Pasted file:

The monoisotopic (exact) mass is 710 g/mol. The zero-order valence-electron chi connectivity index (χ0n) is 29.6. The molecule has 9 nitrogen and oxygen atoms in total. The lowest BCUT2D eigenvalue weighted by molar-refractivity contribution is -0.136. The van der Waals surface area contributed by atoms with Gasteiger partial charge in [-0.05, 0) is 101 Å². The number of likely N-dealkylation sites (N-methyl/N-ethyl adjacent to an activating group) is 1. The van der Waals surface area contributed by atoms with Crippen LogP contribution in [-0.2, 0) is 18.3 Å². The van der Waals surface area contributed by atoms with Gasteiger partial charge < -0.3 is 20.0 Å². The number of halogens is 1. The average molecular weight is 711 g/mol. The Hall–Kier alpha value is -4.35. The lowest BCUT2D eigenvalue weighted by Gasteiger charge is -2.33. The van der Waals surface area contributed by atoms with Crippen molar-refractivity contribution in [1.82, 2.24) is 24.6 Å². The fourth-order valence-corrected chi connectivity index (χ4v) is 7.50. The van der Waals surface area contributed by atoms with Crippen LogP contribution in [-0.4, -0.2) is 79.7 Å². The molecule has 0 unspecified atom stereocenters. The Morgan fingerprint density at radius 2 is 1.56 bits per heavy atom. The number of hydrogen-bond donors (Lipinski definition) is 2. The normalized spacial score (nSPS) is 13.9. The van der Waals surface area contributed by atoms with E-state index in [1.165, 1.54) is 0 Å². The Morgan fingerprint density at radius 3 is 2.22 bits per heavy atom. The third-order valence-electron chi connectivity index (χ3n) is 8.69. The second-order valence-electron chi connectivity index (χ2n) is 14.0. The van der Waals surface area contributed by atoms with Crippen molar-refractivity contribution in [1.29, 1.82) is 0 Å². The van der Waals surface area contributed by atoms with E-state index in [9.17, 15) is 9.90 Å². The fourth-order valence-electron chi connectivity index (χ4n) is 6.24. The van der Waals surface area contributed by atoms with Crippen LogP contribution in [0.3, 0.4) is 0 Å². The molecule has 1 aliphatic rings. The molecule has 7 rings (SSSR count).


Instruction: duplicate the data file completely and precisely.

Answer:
The monoisotopic (exact) mass is 710 g/mol. The zero-order valence-electron chi connectivity index (χ0n) is 29.6. The molecule has 9 nitrogen and oxygen atoms in total. The lowest BCUT2D eigenvalue weighted by molar-refractivity contribution is -0.136. The van der Waals surface area contributed by atoms with Gasteiger partial charge in [-0.05, 0) is 101 Å². The number of likely N-dealkylation sites (N-methyl/N-ethyl adjacent to an activating group) is 1. The van der Waals surface area contributed by atoms with Crippen LogP contribution in [-0.2, 0) is 18.3 Å². The van der Waals surface area contributed by atoms with Gasteiger partial charge < -0.3 is 20.0 Å². The number of halogens is 1. The average molecular weight is 711 g/mol. The Hall–Kier alpha value is -4.35. The lowest BCUT2D eigenvalue weighted by Gasteiger charge is -2.33. The van der Waals surface area contributed by atoms with Crippen molar-refractivity contribution in [1.82, 2.24) is 24.6 Å². The fourth-order valence-corrected chi connectivity index (χ4v) is 7.50. The van der Waals surface area contributed by atoms with Crippen LogP contribution in [-0.4, -0.2) is 79.7 Å². The molecule has 0 unspecified atom stereocenters. The Morgan fingerprint density at radius 2 is 1.56 bits per heavy atom. The number of hydrogen-bond donors (Lipinski definition) is 2. The normalized spacial score (nSPS) is 13.9. The van der Waals surface area contributed by atoms with E-state index in [1.165, 1.54) is 0 Å². The Morgan fingerprint density at radius 3 is 2.22 bits per heavy atom. The third-order valence-electron chi connectivity index (χ3n) is 8.69. The second-order valence-electron chi connectivity index (χ2n) is 14.0. The van der Waals surface area contributed by atoms with Crippen molar-refractivity contribution in [1.29, 1.82) is 0 Å². The van der Waals surface area contributed by atoms with E-state index in [9.17, 15) is 9.90 Å². The fourth-order valence-electron chi connectivity index (χ4n) is 6.24. The van der Waals surface area contributed by atoms with Crippen LogP contribution in [0.3, 0.4) is 0 Å². The molecule has 1 aliphatic rings. The molecule has 7 rings (SSSR count).